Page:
We commonly see cat flu and feline leukaemia virus in unvaccinated cats.  Cat flu causes respiratory symptoms which in severe cases may be fatal.  In cats that survive, a good proportion of cats develop a chronic condition where they can suffer with ulcers in the nasal passages and mouth for the rest of their life. Feline Leukaemia virus is a virus which predisposes a cat to develop cancers and is commonly seen in the stray cat population and for which there is no effective treatment. Feline Leukaemia virus is the 2nd most common cause of death in cats under 4 years old after car accidents.

What if my pet has missed its booster vaccination?

If your cat or dog has missed its booster vaccination, it may need to start the vaccination course again from the start. Larkmead is currently running a special "vaccine amnesty" promotion. If your pet hasn't been vaccinated in the last 18 months or more, we are offering a two-vaccination restart package, plus a health check, for the price of just a single booster. This offer is for a limited time only. To book, call your local branch on 01235 814991 (Didcot) or 01491 651379 (Cholsey).

Parasite treatment

Larkmead recommends regularly treating your pet (how often depends on the product, usually monthly or 3 monthly) against fleas, ticks and worms, to prevent your animal from getting an infestation in the first place and to protect them from the diseases that these parasites can cause and spread.

It is important, especially in homes with young children, to keep up-to-date with routine anti-parasitic treatments; animal fleas can bite humans and some forms of worm are transmissible to humans from our and white cat in tree

Cats and dogs are exposed to fleas everyday, whether we see them or not, we bring them into homes on our clothes and shoes and they live on wild animals in our parks and gardens. Once an infestation establishes itself, it can be very difficult to get rid of, with the flea burden on the pet being only the tip of the iceberg and the majority of the other life stages of the flea living in the environment. Unfortunately for some of our pets they can be hypersensitive to fleas and one bite is enough to cause them to have intensely itchy skin reactions. It is especially important to keep up to date with flea treatment in these animals.

Many of our pets love to hunt and scavenge, through these behaviours they will likely pick up fleas, ticks and various types of worm. Fleas can transmit tapeworms and much of the wildlife that our pets hunt will have their own worm burden.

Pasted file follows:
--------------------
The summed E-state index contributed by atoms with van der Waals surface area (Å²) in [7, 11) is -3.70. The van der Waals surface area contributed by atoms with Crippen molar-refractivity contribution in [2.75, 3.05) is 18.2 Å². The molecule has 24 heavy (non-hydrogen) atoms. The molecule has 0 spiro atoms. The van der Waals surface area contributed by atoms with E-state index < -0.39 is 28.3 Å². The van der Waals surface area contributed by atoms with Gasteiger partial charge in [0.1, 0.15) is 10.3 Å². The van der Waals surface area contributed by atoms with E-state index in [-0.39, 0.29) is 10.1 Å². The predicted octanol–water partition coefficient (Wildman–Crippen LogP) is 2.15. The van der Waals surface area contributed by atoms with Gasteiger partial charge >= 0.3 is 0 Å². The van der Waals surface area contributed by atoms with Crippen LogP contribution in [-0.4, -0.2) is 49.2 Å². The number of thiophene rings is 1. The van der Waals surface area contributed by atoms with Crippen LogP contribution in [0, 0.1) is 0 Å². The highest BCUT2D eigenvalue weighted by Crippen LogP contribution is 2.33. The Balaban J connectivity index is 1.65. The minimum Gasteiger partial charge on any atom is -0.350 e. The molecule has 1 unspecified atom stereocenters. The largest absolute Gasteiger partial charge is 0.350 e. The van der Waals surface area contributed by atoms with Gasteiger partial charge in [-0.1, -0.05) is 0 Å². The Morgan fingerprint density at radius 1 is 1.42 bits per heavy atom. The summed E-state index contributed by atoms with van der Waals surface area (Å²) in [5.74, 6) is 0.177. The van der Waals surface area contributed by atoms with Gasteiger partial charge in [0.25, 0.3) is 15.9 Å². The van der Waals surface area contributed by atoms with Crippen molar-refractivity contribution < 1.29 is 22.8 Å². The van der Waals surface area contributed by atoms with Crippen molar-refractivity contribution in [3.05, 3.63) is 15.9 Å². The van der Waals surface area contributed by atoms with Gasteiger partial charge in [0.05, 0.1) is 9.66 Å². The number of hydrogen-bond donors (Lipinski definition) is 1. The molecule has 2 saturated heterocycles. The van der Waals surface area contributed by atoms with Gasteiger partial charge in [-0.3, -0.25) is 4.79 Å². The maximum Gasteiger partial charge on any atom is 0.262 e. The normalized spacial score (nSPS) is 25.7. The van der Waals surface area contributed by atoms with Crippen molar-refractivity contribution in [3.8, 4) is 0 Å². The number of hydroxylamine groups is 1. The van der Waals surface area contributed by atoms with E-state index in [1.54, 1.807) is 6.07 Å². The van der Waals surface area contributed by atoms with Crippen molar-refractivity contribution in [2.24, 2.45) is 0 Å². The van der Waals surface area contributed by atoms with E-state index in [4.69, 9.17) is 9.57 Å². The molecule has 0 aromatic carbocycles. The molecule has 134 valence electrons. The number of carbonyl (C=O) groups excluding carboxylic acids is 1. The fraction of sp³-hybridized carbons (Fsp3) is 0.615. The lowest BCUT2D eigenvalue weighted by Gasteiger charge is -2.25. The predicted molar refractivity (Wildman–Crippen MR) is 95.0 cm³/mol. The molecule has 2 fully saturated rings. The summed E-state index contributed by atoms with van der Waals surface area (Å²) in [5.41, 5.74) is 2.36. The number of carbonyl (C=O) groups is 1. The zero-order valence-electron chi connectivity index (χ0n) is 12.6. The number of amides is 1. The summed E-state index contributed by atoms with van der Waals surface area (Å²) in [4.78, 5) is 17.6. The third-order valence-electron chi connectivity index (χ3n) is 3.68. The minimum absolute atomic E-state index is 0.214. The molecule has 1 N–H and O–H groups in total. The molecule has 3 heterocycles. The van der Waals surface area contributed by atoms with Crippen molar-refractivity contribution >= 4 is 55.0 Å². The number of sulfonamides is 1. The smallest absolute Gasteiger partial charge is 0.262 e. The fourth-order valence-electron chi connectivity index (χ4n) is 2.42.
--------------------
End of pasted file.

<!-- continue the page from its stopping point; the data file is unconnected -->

Different parasites affect different body systems, therefore parasitic diseases can be responsible for a range of clinical signs from diarrhoea and vomiting, to coughing and breathing difficulties, to clotting or bleeding abnormalities.

Worm treatment is important in puppies as they are very susceptible at such a young age but also because they can be born with worms passed on from the mother, if appropriate worm treatment has not been administered during the pregnancy. We recommend that puppies are treated for worms once monthly until they are 6 months old.

Two examples of diseases that have received recent media coverage that can be prevented by a good parasite treatment regime are Babesiosis (a parasitic disease that is spread by ticks) and lungworm (spread when dogs eat slugs and snails). We are seeing both these diseases in increasing numbers in the UK, although currently this is quite regional.

As well as giving a preventative treatment to cover ticks, it is a good idea to keep a tick remover handy at home to remove any ticks that you notice on your pet. We would not recommend squeezing, suffocating, burning or pulling at ticks without a tick remover as this can cause them to regurgitate into the blood, making them more likely to pass on any diseases they carry. If you are worried about removing ticks from your pet, please contact the practice and we can help you.

If the choice of treatments seems overwhelming, please consult your vet or a member of Larkmead staff for advice about the best option for you and your pet.